How to manage stress going back to school in a pandemic

Local News

BATON ROUGE, La. (BRPROUD) ––– As students prepare to head back to the classroom during the fourth surge of Coronavirus, they may be more likely to experience higher levels of stress.

“We have to give kids a little bit of grace and understanding that like, this is a brand new kind of semi terrifying experience for them,” says Rachel Kermis, a Family Medicine Physician from Baton Rouge General.

Schools are returning to in-person learning this year, which could be difficult for some students to readjust. Kermis says it is vital for parents and teachers to check in with their kids about how they are feeling, “this is a brand new kind of semi terrifying experience for them.”

She says it is expected for some kids to have behavioral problems as they adjust, “see where they’re coming from and try not to yell at them if they’re having a problem adapting and try more to understand and use it as a teaching opportunity.”

You may need to sit your child down to reexplain what is going on and why they need to do things like wear a mask a keep their hands clean. “We want to reiterate to everyone the importance of wearing them, and explain to the kids why you’re doing it, but not to the point where we’re terrifying them,” says Kermis. When in doubt, keep the language simple and easy for them to understand.

Kermis says an easy way to help kids not feel so overwhelmed by the pandemic is to involve them in some of the decision-making, “back-up masks are always a good idea, especially for the little ones… they can pick which one they want to go with their outfit or whatnot so they feel like they have a little bit more ownership in their decision-making instead of just being told, no, you have to wear this one.”

Not all kids will act out if they are feeling stressed. Kermis says there are certain behaviors you should look out for, ” if you notice someone being a little bit more withdrawn, or they’re sleeping more, or they’re a little more irritable where they’re lashing out more, or acting out more, I think that’s enough to maybe have them come in and talk to somebody or the parent can sit down and try to have an open conversation.” It is critical not to make the kid feel judged for the feelings they are having, “make them feel empowered that we will do whatever we can to help you feel better with it, and I think one of the worst things you can say is, well just suck it up or smile or think positive and it’s going to get better,” says Kermis.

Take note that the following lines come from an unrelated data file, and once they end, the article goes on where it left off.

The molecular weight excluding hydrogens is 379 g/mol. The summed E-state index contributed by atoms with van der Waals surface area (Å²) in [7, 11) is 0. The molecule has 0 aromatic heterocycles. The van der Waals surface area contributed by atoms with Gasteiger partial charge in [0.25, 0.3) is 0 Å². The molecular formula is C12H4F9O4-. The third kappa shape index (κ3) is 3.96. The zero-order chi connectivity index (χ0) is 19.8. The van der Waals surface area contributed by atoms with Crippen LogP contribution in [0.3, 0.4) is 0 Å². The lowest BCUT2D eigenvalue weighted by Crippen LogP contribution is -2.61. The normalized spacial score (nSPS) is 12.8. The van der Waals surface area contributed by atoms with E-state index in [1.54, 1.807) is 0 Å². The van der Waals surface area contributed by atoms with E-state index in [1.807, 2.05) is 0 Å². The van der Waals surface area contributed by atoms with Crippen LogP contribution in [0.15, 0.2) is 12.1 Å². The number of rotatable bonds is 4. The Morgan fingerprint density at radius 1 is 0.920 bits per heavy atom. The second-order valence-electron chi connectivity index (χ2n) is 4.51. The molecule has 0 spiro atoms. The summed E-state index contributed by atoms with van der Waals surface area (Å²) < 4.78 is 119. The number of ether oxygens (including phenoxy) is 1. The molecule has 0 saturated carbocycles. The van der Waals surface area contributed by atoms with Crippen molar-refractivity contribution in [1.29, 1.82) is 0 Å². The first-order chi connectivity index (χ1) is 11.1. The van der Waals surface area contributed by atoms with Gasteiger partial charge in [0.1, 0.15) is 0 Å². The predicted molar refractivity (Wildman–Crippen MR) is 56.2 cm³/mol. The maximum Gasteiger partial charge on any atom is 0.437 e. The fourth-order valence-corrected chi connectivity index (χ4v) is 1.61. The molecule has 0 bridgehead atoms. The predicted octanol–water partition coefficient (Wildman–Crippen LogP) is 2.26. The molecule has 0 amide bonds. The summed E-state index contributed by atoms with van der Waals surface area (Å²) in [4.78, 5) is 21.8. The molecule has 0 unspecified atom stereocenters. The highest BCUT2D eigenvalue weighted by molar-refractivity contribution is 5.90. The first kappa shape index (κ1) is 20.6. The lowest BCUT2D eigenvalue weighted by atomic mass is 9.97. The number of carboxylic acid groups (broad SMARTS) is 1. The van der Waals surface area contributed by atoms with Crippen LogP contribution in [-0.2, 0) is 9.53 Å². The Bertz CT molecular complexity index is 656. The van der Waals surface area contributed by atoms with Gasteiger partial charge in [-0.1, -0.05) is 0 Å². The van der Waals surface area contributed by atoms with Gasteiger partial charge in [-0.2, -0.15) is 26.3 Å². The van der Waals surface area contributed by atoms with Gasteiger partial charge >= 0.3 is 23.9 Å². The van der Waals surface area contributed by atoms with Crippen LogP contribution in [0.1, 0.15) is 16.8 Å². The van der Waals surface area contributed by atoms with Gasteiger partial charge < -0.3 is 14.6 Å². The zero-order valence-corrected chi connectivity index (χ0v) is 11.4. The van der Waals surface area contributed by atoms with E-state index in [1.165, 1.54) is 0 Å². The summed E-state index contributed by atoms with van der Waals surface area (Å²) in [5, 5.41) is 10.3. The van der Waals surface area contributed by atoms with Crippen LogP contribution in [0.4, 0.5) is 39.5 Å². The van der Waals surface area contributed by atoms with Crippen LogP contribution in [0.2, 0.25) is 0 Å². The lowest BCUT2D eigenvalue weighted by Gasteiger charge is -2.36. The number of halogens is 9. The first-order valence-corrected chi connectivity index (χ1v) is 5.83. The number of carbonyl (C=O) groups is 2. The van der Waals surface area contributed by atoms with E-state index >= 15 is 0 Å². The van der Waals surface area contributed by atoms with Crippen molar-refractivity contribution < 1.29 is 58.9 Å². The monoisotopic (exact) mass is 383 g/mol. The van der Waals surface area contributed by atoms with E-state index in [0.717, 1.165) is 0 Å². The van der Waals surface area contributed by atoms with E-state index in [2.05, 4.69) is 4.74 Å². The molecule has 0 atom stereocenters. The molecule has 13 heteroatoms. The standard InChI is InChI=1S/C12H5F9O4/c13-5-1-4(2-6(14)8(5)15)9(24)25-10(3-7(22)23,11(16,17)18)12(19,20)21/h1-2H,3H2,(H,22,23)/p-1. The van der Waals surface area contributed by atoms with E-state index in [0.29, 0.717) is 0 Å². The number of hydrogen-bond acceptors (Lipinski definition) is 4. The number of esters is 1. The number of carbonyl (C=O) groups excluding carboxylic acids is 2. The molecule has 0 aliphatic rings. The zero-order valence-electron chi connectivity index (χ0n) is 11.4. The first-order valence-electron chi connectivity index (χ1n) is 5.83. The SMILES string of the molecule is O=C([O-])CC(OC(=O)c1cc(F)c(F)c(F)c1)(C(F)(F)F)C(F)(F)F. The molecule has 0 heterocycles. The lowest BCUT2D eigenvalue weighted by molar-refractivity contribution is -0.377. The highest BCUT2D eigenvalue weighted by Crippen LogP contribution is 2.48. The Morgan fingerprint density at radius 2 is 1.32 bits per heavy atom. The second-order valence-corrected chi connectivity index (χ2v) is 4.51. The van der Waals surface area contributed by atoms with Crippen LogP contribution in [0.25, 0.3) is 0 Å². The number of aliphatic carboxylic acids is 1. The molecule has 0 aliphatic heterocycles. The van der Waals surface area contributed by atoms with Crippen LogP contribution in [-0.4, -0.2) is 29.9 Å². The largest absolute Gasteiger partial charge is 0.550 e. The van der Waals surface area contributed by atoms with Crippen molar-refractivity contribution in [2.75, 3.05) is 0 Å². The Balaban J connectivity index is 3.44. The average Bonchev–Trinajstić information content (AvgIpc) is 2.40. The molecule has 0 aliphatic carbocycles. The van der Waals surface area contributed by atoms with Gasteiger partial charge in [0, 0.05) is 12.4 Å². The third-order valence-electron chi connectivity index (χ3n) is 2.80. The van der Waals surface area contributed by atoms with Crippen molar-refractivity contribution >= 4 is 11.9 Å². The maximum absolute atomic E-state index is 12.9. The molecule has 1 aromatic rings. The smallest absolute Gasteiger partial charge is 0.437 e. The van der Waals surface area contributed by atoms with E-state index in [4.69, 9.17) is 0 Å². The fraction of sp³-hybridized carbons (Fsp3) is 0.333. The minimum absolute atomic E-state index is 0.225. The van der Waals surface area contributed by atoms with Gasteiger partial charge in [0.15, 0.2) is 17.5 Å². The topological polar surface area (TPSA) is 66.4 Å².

Doctors typically look for this kind of behavior during regular wellness visits, and Kermis says during the pandemic, many parents did not keep up routine wellness visits for their children, “I think they were worried about sitting in the waiting room or something and having that exposures COVID.”

Parents often ask doctors what to do if they think their child was exposed to COVID-19. Kermis says to watch out for “any respiratory type symptoms. So a little bit of a cough, runny nose, sore throat, they feel tired, that could be a sign of COVID because again, we’re not really seeing the stereotypical symptoms everyone’s presenting with a bad cough and headache. It’s willy-nilly still, so any question, I would really have them come in and get tested either with the rapid tests at the urgent care or with the PCR tests that are a little bit more acurate.”

But the best protection from COVID-19, Kermis says, is getting the vaccine if your child is eligible, “I’m strongly encouraging them to get the vaccines the governing body for pediatrics, they are recommending kids get it… there’s a lot of really smart, great people who think it is a fantastic thing, and I agree with them.” If you are unsure if the vaccine is suitable for your child, ask your pharmacist or family doctor for advice.

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